A Freeway For Wildlife: Groundbreaking Wildlife Crossing Planned For Conejo Valley Close To Start Of Construction
Work on Highway 101 overcrossing in Agoura Hills could start by end of year.
A project to help save the lives of wildlife like mountain lions which was little more than a dream a decade ago is now close to overcoming its biggest hurdle, which is raising the final dollars to pay for it.
"This is a wildlife crossing that will span ten lanes of the 101 Freeway in Agoura Hills," said Beth Pratt, the California Regional Executive Director of the National Wildlife Federation. For the last decade, she’s helped spearhead the Liberty Canyon overcrossing, which would be the world’s largest overcrossing of its type.
"It will not just be a bridge. You are basically putting kind of a landscaped park on top of the freeway, where animals will be crossing," said Pratt.
The project has taken off in the last year, with a $25 million commitment from the Wallis Annenberg Foundation, and $20 million from the State Wildlife Conservation Board. The effort is $6 million away from its goal. Caltrans has estimated the total coast at $87 million.
Some of the leaders of the unique non-profit and public agency coalition putting together the project gathered to celebrate the progress.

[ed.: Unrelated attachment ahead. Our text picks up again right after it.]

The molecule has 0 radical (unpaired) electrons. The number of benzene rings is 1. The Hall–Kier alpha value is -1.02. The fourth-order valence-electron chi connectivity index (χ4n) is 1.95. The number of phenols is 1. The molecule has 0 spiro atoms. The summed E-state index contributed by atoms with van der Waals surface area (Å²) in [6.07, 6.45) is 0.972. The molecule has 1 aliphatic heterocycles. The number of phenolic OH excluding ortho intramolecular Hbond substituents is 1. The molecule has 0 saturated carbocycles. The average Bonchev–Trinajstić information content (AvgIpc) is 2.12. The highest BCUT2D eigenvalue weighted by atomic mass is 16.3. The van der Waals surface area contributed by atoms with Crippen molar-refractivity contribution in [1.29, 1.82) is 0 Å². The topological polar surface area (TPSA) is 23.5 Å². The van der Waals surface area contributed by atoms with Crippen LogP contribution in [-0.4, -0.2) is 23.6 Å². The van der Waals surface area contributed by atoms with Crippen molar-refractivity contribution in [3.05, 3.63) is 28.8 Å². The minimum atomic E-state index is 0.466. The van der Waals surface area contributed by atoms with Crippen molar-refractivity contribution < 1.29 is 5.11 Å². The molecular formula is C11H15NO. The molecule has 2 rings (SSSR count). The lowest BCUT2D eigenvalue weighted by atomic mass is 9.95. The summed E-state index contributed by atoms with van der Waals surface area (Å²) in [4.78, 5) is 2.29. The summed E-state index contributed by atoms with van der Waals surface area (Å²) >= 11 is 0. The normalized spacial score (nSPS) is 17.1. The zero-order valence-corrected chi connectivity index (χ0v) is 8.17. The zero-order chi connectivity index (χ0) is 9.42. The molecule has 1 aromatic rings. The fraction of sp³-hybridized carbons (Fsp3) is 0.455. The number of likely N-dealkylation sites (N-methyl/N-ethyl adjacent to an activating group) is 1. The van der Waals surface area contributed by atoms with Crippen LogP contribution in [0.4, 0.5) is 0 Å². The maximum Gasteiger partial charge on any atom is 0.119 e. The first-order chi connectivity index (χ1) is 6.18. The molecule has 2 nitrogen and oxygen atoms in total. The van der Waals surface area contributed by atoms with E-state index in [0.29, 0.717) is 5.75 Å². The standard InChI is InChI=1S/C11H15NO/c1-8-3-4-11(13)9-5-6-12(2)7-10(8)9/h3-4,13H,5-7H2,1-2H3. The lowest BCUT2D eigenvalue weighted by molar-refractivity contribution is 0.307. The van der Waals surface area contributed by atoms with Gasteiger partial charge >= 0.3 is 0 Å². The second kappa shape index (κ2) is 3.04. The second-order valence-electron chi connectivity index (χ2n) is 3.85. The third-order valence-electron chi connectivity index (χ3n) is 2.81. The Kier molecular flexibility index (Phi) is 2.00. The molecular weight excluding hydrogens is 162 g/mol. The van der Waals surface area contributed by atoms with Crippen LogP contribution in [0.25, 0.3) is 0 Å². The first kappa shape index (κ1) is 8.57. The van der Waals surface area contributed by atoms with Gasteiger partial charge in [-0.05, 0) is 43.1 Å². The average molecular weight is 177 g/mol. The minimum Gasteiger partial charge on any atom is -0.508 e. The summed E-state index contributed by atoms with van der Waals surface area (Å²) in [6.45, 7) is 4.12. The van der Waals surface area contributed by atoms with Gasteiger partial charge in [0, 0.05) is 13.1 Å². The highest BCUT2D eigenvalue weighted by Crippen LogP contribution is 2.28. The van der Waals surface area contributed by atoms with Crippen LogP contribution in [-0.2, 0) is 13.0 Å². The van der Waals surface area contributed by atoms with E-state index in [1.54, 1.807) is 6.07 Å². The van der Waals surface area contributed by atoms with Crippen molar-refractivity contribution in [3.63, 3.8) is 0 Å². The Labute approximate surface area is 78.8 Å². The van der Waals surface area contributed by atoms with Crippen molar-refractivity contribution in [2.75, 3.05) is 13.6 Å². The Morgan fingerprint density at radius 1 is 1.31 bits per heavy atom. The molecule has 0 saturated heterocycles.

"I can think of no action that's more inspirational, or important to the cause of environmental conservation than the Liberty Canyon Crossing," said Wade Crowfoot, the Secretary of the State Department of Natural Resources.
The gathering took place at an overlook in the Hollywood Hills. It’s part of the turf for one of Southern California’s most famous mountain lions.
A photo of P-22 walking at night with the iconic Hollywood sign in the background went viral. The mountain lion has become the furry face of the #savelacougars campaign.
The $25 million gift from the Annenberg Foundation prompted the campaign to name the project the “Wallis Annenberg Wildlife Crossing."
While the final $6 million still needs to be raised for the project, construction is on track to start later this year. The goal is to have it completed by the fall of 2023.
Even though the Conejo Valley project is still technically on the drawing board, it’s already inspiring similar projects around the state.
The State Wildlife Conservation Board also approved funding for wildlife crossing projects near Mount Shasta in Northern California outside of San Jose, and for one near Temecula.